Today we’re starting with the insurance industry – we foresee several major trends:
New insurance products will be introduced for the sharing economy
The sharing economy is driving the need for insurance coverage for specific and shorter durations and as a result, insurers will start to provide more insurance products on an on-demand basis. Additionally, companies built on the sharing economy will increasingly partner with insurers to develop new, specialised offerings such as pay-per-mile auto insurance or blockchain enabled pay-per-use insurance for office or home rentals. For example in auto insurance, these offerings can also help ensure pay-for-hire drivers are not left liable if their car is damaged during times when it is being used for business purposes, by filling the gap between their personal policy and the commercial coverage required by a parent company.
Use of wearables and other Internet of Things (IoT) enabled devices will be increasingly incentivised
Greater use of wearables and other IoT-enabled sensors among consumers will be encouraged by insurers as they begin to incentivise IoT use to help reduce customer pricing and expedite claims servicing, among other features. In home insurance, we are already seeing insurers encourage their customers to use home sensors as it helps them to proactively mitigate risks for customers. In life and health insurance, IoT will increasingly be used to offer customers a way to stay connected and avert a crisis, such as helping ensure the safety of elderly customers who live independently, for example. Commercial insurers, who in 2016 were already using real-time data from connected devices for risk management, will be increasingly analyzing the data from these new streams to identify areas of need and develop new offerings, such as usage-based insurance for shipping companies.
Greater adoption of emerging technologies such as augmented reality and drones
Insurers will increasingly use these emerging technologies for purposes such as the documentation of property damage after a catastrophe, and faster claims processing through quicker and more accurate property assessment. In 2016, four insurance companies received Federal Aviation Administration approval for testing drones for commercial purposes; in the coming year, we will begin to see broad roll-out of drones for various uses. Augmented reality will also begin to be more broadly utilized in a variety of areas to help educate customers and employees, guide customers to become aware of potential fatalities and facilitate them to take appropriate safety measures, and even to recreate accident scenes.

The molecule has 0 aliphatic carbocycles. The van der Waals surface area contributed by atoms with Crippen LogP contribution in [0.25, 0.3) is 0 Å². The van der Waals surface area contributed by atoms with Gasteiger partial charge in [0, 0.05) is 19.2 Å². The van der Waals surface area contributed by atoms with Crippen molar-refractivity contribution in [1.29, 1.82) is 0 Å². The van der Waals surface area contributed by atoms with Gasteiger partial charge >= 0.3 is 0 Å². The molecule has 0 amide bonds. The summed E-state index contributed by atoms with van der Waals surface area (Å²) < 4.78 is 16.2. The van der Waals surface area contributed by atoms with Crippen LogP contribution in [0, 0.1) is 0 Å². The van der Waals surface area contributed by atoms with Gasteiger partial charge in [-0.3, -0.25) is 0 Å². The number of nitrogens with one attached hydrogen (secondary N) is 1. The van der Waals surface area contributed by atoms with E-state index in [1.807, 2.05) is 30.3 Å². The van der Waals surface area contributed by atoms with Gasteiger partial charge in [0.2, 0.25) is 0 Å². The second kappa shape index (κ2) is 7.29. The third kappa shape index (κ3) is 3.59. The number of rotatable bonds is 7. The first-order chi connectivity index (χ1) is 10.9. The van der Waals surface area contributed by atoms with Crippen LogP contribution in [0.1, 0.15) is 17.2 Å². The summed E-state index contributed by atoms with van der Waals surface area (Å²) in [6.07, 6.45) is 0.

New mobile and digital offerings that encourage safer, healthier customer behavior
InsurTech firms are already transforming the insurance industry and this is set to accelerate as they providing customers with an increasing array of mobile and digital tools that help them practice safer, healthier behaviors and receive benefits based on the personal information they share. Apps that use gamification to help a patient quit smoking and reduce health insurance costs or which analyse data from a phone’s accelerometer to share tips which improve driving habits are just two examples. Many of the offerings we will see introduced in the coming year will be geared towards proactive risk management so as to reduce claims incidents. As more of these value-added offerings are introduced in 2017, there will be a significant increase in the frequency of interactions between insurers and their customers. These new data streams will also allow insurers to offer more personalised loyalty and rewards programmes that cater to specific customer preferences.
Watch out tomorrow for Capgemini’s predictions for the retail industry!